The trial court stated:  “This court found that the facts in the Plaintiffs' cause of action for elder abuse in this case are consistent with a cause of action for professional negligence which is governed by [Code of Civil Procedure] 340.5.”   The court explained its ruling as follows:  (1) “[I]t does not appear that the rationale underlying the Covenant Care decision extends to the statute of limitations question presented in this case”;  (2) “In Delaney v. Baker [, supra, 20 Cal.4th 23, 29, 82 Cal.Rptr.2d 610, 971 P.2d 986], the Supreme Court stated ‘To ensure that the legislative intent underlying MICRA is implemented, we have recognized that the scope of conduct afforded protection under MICRA provisions (actions “based on professional negligence”) must be determined after consideration of the purpose underlying each of the individual statutes ’ ”;  (3) “The court in Central Pathology [Service Medical Clinic, Inc. v. Superior Court (1992) 3 Cal.4th 181, 10 Cal.Rptr.2d 208, 832 P.2d 924] stated that the terms ‘arising [from] professional negligence’ and ‘based on professional negligence’ do not yield a single, definitive meaning”;  (4) “Plaintiffs present no authority for their contention that the Legislature's paramount concern in enacting the [E]lder [A]buse Act was the rights of ‘legally insane’ elders”;  (5) “The purpose served by a statute of limitations ( [i.e.], preventing the assertion of demands which, through the unexcused lapse of time, have been rendered difficult or impossible to defend) is quite different from the purpose of a pleading requirement ( [i.e.], requiring a litigant to specifically plead his/her cause of action in order to prevent frivolous claims) [i.e., Code of Civil Procedure section 425.13]”;  and (6) “Thus for this reason, as well as the judicial principal [sic:  principle] of elevating the effectuation of a statute's purpose over terminological uniformity, this court declines to adopt the Covenant Care interpretations of the terms ‘health care provider’ and ‘professional negligence’ applicable to 425.13 and apply them to [Code of Civil Procedure] 340.5 in this case.”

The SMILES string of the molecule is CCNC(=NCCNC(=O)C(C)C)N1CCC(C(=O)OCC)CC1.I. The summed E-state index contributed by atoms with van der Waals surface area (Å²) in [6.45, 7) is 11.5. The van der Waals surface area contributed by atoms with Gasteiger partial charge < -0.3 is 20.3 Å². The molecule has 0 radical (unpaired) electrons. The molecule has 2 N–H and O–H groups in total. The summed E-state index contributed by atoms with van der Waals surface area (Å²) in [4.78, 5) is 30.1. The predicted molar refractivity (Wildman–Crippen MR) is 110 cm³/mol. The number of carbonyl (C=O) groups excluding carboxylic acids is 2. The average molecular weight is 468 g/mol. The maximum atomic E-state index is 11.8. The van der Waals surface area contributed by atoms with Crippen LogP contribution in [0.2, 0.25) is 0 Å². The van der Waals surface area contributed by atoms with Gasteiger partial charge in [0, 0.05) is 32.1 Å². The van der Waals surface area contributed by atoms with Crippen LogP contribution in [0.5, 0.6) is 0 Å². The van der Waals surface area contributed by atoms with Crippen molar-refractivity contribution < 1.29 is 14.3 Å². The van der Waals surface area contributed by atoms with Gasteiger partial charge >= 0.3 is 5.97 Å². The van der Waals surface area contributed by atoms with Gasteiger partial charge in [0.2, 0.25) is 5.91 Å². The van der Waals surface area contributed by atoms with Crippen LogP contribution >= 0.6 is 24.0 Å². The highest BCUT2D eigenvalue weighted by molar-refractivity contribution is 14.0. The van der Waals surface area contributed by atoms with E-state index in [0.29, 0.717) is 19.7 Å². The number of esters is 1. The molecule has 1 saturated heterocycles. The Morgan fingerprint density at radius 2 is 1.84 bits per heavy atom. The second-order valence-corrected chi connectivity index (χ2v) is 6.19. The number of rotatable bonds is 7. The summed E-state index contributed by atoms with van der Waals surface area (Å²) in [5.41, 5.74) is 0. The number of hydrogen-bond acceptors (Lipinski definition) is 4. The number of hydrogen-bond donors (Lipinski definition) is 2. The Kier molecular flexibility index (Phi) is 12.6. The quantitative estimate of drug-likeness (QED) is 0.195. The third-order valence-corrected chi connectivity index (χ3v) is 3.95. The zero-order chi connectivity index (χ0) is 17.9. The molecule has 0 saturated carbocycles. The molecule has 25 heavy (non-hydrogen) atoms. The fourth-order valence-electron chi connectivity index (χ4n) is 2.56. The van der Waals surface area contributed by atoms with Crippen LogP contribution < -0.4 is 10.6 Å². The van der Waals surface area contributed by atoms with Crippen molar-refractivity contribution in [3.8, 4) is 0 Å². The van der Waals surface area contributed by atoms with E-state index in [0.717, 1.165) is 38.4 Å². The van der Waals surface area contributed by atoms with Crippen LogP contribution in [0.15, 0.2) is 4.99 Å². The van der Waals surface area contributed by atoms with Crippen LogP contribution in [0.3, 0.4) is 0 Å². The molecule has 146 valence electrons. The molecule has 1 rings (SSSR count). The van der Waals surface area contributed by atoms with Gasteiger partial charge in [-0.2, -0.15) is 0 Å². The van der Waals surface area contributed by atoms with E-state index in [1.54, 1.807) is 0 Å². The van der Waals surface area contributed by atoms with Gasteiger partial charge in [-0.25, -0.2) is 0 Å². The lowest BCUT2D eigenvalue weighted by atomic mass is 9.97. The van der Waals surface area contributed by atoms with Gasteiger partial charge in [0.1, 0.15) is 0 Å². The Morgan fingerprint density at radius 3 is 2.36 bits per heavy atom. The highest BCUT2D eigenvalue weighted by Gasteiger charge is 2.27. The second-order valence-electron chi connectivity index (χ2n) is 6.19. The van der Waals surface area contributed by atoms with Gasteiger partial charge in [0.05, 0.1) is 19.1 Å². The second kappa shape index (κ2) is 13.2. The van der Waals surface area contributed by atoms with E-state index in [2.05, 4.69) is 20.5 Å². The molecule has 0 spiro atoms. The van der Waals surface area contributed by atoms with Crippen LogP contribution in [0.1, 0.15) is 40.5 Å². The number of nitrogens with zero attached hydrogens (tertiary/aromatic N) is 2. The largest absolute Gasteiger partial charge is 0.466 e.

Plaintiffs then filed their petition for writ of mandate.   By order dated June 16, 2004, as clarified on June 23, 2004, we issued an alternative writ of mandate, issued a temporary stay of further proceedings in respondent superior court, requested that defendants file a return and plaintiffs a reply,  and set the matter for oral argument.   For reasons that we now explain, we grant a peremptory writ of mandate.4

DISCUSSION